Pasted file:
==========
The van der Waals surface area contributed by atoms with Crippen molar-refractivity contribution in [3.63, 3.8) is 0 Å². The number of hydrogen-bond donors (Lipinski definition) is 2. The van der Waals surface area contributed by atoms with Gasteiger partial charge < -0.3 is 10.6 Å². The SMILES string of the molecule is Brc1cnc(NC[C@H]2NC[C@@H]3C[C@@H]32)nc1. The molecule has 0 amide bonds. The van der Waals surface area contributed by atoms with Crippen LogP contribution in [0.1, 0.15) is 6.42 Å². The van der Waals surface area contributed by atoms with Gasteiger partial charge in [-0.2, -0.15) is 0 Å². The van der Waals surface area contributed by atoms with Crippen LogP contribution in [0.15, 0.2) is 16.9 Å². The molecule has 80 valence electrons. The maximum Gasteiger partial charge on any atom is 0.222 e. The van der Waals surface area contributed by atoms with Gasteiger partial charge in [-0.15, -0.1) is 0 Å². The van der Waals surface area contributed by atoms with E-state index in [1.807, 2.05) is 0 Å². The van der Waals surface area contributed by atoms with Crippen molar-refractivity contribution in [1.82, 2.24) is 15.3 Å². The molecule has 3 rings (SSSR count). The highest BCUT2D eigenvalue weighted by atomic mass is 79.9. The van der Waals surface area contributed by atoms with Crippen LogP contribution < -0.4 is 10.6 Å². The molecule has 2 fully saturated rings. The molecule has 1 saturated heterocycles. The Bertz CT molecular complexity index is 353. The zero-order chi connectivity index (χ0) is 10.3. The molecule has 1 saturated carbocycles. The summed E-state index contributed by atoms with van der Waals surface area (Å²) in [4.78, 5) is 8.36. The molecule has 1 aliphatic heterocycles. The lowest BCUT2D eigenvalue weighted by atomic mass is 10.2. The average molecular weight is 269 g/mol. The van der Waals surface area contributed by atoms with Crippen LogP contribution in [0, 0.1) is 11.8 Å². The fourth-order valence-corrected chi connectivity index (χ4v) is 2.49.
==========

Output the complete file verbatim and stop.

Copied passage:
The van der Waals surface area contributed by atoms with Crippen molar-refractivity contribution in [3.63, 3.8) is 0 Å². The number of hydrogen-bond donors (Lipinski definition) is 2. The van der Waals surface area contributed by atoms with Gasteiger partial charge < -0.3 is 10.6 Å². The SMILES string of the molecule is Brc1cnc(NC[C@H]2NC[C@@H]3C[C@@H]32)nc1. The molecule has 0 amide bonds. The van der Waals surface area contributed by atoms with Crippen LogP contribution in [0.1, 0.15) is 6.42 Å². The van der Waals surface area contributed by atoms with Gasteiger partial charge in [-0.2, -0.15) is 0 Å². The van der Waals surface area contributed by atoms with Crippen LogP contribution in [0.15, 0.2) is 16.9 Å². The molecule has 80 valence electrons. The maximum Gasteiger partial charge on any atom is 0.222 e. The van der Waals surface area contributed by atoms with Gasteiger partial charge in [-0.15, -0.1) is 0 Å². The van der Waals surface area contributed by atoms with E-state index in [1.807, 2.05) is 0 Å². The van der Waals surface area contributed by atoms with Crippen molar-refractivity contribution in [1.82, 2.24) is 15.3 Å². The molecule has 3 rings (SSSR count). The highest BCUT2D eigenvalue weighted by atomic mass is 79.9. The van der Waals surface area contributed by atoms with Crippen LogP contribution < -0.4 is 10.6 Å². The molecule has 2 fully saturated rings. The molecule has 1 saturated heterocycles. The Bertz CT molecular complexity index is 353. The zero-order chi connectivity index (χ0) is 10.3. The molecule has 1 saturated carbocycles. The summed E-state index contributed by atoms with van der Waals surface area (Å²) in [4.78, 5) is 8.36. The molecule has 1 aliphatic heterocycles. The lowest BCUT2D eigenvalue weighted by atomic mass is 10.2. The average molecular weight is 269 g/mol. The van der Waals surface area contributed by atoms with Crippen LogP contribution in [0, 0.1) is 11.8 Å². The fourth-order valence-corrected chi connectivity index (χ4v) is 2.49.